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(Updated as of June 16, 2020)

The SBA revised the PPP loan forgiveness application and introduced an EZ form for certain qualifying businesses including those who are self-employed and those who did not cut back employee pay by more than 25%.

In addition, for businesses that received the PPP loans before June 5,  both forgiveness applications allow the option of calculating forgiveness based on the original eight-week covered period for spending the funds, or the extended 24-week period.

New SBA interim rules also:

  1. Allow loan forgiveness for payroll costs — including salary, wages, and tips — for up to $100,000 annualized per employee, or $15,385 per individual over the eight-week period. The new interim final rule establishes the 24-week maximum for full loan forgiveness at $46,154 per individual.
  2. For borrowers with no employees, the maximum loan amount for such borrowers will be 2.5 months of their prior year’s payroll (or self-employment income) for a total of $20,833.

(Updated as of June 5, 2020) 

How can you ensure your business receives Paycheck Protection Program (PPP) loan forgiveness? The details are still being worked out, but Congress amended this law earlier this month and the SBA also issued rulings that clarified some important points since you received your loan.

  1. You will have a longer period of time (five years instead of two) to repay any loan proceeds that aren’t forgiven. It’s likely you signed a two-year note with your lender. Consider asking for a renegotiation of the terms of that previously issued note.
  2. The eight-week “coverage period” is extended to 24 weeks OR through December 31, 2020, whichever comes earlier. The $100,000 cap remains for now but SHOULD increase as the coverage period is now 16 weeks longer.
  3. The 25% cap on “non-payroll expenses” has increased to 40%. However, it appears that they introduced a cliff to get the proceeds, in that it states, “to receive loan forgiveness…an eligible recipient shall use at least 60% of the covered loan amount for payroll costs.” Does this mean that if the borrower only spends 50% of the proceeds on payroll, then NONE of the proceeds are forgivable? Hopefully, the SBA will clarify and correct this.
  4. The June 30, 2020, date to replace full-time equivalent (FTE) enrollment has been changed to December 31, 2020.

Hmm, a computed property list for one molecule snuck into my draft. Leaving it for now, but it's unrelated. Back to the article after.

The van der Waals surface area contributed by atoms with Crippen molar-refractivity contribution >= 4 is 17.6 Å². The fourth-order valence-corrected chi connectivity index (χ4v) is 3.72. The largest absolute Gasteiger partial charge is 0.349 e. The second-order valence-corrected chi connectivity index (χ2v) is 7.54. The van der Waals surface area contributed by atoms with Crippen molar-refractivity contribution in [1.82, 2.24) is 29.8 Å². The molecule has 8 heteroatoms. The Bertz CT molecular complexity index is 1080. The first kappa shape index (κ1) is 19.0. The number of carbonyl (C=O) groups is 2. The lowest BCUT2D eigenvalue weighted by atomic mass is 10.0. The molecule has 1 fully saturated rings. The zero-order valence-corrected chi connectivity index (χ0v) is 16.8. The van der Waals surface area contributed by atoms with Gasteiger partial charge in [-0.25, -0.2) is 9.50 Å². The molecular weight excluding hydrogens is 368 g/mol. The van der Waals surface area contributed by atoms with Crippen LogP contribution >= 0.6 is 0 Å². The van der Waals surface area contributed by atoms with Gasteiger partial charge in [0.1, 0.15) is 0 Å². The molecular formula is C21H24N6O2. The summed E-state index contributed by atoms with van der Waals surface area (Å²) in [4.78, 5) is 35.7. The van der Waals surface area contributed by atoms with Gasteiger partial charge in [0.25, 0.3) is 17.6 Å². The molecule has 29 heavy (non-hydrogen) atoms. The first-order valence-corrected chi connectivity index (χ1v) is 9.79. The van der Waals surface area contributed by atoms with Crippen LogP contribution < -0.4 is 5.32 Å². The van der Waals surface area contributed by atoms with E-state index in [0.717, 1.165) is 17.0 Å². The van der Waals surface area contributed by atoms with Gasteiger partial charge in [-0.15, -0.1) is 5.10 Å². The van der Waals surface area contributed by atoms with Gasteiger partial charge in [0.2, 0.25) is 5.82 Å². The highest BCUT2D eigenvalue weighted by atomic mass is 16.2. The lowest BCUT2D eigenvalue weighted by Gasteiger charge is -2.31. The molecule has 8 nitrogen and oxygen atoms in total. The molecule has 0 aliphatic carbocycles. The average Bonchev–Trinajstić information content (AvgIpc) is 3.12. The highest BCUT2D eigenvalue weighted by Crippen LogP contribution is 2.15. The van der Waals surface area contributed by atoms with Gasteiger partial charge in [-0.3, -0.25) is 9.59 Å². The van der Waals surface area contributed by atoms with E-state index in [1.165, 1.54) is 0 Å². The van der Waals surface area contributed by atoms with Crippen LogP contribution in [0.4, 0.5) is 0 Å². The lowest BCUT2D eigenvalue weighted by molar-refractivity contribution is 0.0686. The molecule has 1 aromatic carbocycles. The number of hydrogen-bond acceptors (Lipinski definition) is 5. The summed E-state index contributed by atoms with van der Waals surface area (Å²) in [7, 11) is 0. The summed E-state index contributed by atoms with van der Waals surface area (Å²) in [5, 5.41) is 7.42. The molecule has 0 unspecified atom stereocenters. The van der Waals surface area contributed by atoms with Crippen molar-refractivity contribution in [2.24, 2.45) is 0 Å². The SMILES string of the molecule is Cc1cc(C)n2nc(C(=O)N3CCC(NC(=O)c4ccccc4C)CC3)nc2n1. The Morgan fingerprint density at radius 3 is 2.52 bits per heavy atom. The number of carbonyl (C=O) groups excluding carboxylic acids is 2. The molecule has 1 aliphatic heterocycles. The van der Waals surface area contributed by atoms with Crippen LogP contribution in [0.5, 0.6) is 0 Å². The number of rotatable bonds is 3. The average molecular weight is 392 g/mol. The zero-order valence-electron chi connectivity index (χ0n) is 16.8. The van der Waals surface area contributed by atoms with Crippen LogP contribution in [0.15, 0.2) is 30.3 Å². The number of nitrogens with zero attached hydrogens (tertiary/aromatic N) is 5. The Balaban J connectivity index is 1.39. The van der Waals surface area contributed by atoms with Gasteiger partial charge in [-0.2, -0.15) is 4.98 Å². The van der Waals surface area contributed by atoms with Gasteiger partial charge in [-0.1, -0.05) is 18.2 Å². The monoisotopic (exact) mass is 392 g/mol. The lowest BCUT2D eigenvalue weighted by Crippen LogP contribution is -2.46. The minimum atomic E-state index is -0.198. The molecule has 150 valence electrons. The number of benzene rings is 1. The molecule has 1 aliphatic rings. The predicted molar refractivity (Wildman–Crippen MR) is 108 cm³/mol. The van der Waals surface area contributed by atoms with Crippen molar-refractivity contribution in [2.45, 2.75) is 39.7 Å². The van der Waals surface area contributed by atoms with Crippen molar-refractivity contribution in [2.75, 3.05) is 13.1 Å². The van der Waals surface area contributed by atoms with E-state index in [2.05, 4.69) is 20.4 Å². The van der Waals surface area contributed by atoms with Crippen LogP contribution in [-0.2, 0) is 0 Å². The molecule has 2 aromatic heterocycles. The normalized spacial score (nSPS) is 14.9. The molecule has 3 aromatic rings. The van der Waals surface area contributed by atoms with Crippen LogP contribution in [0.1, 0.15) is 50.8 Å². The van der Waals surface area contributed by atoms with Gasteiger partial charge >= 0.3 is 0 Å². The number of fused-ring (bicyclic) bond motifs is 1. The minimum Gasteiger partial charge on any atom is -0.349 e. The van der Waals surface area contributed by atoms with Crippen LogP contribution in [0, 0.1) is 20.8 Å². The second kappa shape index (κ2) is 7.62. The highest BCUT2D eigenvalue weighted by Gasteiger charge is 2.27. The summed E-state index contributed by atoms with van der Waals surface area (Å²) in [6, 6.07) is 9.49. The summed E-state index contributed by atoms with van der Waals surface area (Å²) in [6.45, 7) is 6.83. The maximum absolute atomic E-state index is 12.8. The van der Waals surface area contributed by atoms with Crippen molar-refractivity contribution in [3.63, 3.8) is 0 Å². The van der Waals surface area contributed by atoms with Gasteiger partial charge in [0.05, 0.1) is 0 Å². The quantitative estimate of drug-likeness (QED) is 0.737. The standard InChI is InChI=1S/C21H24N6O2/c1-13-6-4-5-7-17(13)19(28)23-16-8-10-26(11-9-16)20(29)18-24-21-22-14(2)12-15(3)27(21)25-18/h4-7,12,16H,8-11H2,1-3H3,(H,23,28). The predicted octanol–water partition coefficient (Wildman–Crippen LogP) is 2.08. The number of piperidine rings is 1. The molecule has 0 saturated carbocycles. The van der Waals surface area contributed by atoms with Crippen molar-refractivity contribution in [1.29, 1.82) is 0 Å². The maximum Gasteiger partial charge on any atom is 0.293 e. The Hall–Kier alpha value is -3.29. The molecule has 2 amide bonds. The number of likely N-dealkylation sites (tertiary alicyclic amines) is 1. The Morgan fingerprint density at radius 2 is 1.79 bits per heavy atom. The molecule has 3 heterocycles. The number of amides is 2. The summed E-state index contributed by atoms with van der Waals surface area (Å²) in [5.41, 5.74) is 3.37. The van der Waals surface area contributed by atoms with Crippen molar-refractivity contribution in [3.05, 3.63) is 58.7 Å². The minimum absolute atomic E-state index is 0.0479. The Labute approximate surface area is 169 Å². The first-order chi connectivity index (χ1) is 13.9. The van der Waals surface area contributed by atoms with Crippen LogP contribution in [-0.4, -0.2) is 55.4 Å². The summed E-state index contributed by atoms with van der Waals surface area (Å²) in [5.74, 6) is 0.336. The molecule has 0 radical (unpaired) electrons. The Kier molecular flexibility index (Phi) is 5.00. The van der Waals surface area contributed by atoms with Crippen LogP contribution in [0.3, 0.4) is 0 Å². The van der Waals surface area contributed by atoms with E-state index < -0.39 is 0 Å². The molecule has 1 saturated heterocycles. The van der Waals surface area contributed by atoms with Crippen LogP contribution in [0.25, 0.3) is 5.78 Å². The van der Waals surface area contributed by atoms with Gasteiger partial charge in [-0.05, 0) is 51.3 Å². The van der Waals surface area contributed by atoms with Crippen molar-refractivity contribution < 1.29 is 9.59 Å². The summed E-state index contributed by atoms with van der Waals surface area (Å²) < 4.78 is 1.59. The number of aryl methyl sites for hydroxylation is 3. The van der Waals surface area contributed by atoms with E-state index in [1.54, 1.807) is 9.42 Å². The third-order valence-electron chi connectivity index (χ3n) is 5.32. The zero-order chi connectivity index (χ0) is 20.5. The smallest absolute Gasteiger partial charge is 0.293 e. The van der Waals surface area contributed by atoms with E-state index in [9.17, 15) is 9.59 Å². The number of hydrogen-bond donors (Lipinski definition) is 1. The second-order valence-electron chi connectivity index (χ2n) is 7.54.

5. Businesses that remain partially or fully closed through the end of the year will get new relief. Forgiveness will NOT be reduced when a borrower experiences a loss of FTEs if the borrower, in good faith, is able to document ANY of the following:
    1. There was an inability to rehire individuals who were employees of the eligible recipient on February 15, 2020,
    2. There was an inability to hire similarly qualified employees for unfilled positions on or before December 31, 2020, or
    3. There was an inability to return to the same level of business activity as such business was operating at before February 15, 2020, due to compliance with requirements established or guidance issued by the Secretary of Health and Human Services, the Director of the Centers for Disease Control and Prevention, or the Occupational Safety and Health Administration during the period beginning on March 21, 2020, and ending December 31, 2020, related to the maintenance of standards for sanitation, social distancing, or any other worker or customer safety requirement related to COVID– 19. (THIS IS VERY IMPORTANT: It basically provides that if the world is such that on December 31, 2020, restaurants and bars, for example, are unable to fully open due to government orders, any loss in FTEs resulting from such restrictions should NOT be taken into account in computing a required reduction in the forgivable amount.)

Before  these June changes  were passed, our own Steven Bankler alongside his colleagues John Dini, CExP, CEPA and James Rosenblatt, JD, MBA answered business owners’ questions during a PPP Roundtable webinar series hosted nationally by XPX Exit Planning Exchange.

These two webinars cover several important points about PPP loan forgiveness including what happens when employees decline to return to work when they’re asked. The webinars also provide tips on:

  • Whether certain benefits and bonuses can be included as part of the forgiveness application.
  • How to track qualified expenses including the importance of keeping PPP funds in a separate bank account for better tracking.
  • The steps needed to receive 100% forgiveness on the loan.
  • When to file your forgiveness application, what’s included, and what needs to happen before you can file.
  • Who may be audited and what the audit will look like.

While some of the information included in these webinars—particularly when it comes to deadlines and forgiveness caps—is outdated due to the recent changes, they remain very helpful in providing a general overview the steps needed to receive the full forgiveness that you deserve. Click on the following links to view:



You can connect with Steven, John, and James through the XPX Exit Planning San Antonio chapter. Remember that the rules are changing and being clarified consistently. For up-to-date information on PPP loan forgiveness and how it might relate to your unique situation, feel free to contact us.

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